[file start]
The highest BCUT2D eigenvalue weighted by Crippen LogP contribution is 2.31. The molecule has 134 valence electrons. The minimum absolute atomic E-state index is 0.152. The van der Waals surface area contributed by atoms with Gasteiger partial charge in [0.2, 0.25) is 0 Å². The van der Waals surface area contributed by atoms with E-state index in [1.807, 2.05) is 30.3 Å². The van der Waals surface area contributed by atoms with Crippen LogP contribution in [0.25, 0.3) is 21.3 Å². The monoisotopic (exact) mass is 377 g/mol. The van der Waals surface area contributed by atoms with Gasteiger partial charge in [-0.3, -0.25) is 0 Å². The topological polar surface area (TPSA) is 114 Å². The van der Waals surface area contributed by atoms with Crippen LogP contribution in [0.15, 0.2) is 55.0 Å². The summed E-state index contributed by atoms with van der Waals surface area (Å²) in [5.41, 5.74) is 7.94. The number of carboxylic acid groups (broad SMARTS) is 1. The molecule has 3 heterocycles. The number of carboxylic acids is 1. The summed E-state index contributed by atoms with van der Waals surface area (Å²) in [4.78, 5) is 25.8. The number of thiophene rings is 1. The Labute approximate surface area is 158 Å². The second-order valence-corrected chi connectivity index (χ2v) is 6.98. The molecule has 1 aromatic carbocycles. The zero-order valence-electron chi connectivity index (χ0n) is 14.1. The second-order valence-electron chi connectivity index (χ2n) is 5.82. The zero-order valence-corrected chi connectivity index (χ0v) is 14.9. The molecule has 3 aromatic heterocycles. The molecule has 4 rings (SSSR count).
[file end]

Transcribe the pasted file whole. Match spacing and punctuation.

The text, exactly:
The highest BCUT2D eigenvalue weighted by Crippen LogP contribution is 2.31. The molecule has 134 valence electrons. The minimum absolute atomic E-state index is 0.152. The van der Waals surface area contributed by atoms with Gasteiger partial charge in [0.2, 0.25) is 0 Å². The van der Waals surface area contributed by atoms with E-state index in [1.807, 2.05) is 30.3 Å². The van der Waals surface area contributed by atoms with Crippen LogP contribution in [0.25, 0.3) is 21.3 Å². The monoisotopic (exact) mass is 377 g/mol. The van der Waals surface area contributed by atoms with Gasteiger partial charge in [-0.3, -0.25) is 0 Å². The topological polar surface area (TPSA) is 114 Å². The van der Waals surface area contributed by atoms with Crippen LogP contribution in [0.15, 0.2) is 55.0 Å². The summed E-state index contributed by atoms with van der Waals surface area (Å²) in [5.41, 5.74) is 7.94. The number of carboxylic acid groups (broad SMARTS) is 1. The molecule has 3 heterocycles. The number of carboxylic acids is 1. The summed E-state index contributed by atoms with van der Waals surface area (Å²) in [4.78, 5) is 25.8. The number of thiophene rings is 1. The Labute approximate surface area is 158 Å². The second-order valence-corrected chi connectivity index (χ2v) is 6.98. The molecule has 1 aromatic carbocycles. The zero-order valence-electron chi connectivity index (χ0n) is 14.1. The second-order valence-electron chi connectivity index (χ2n) is 5.82. The zero-order valence-corrected chi connectivity index (χ0v) is 14.9. The molecule has 3 aromatic heterocycles. The molecule has 4 rings (SSSR count).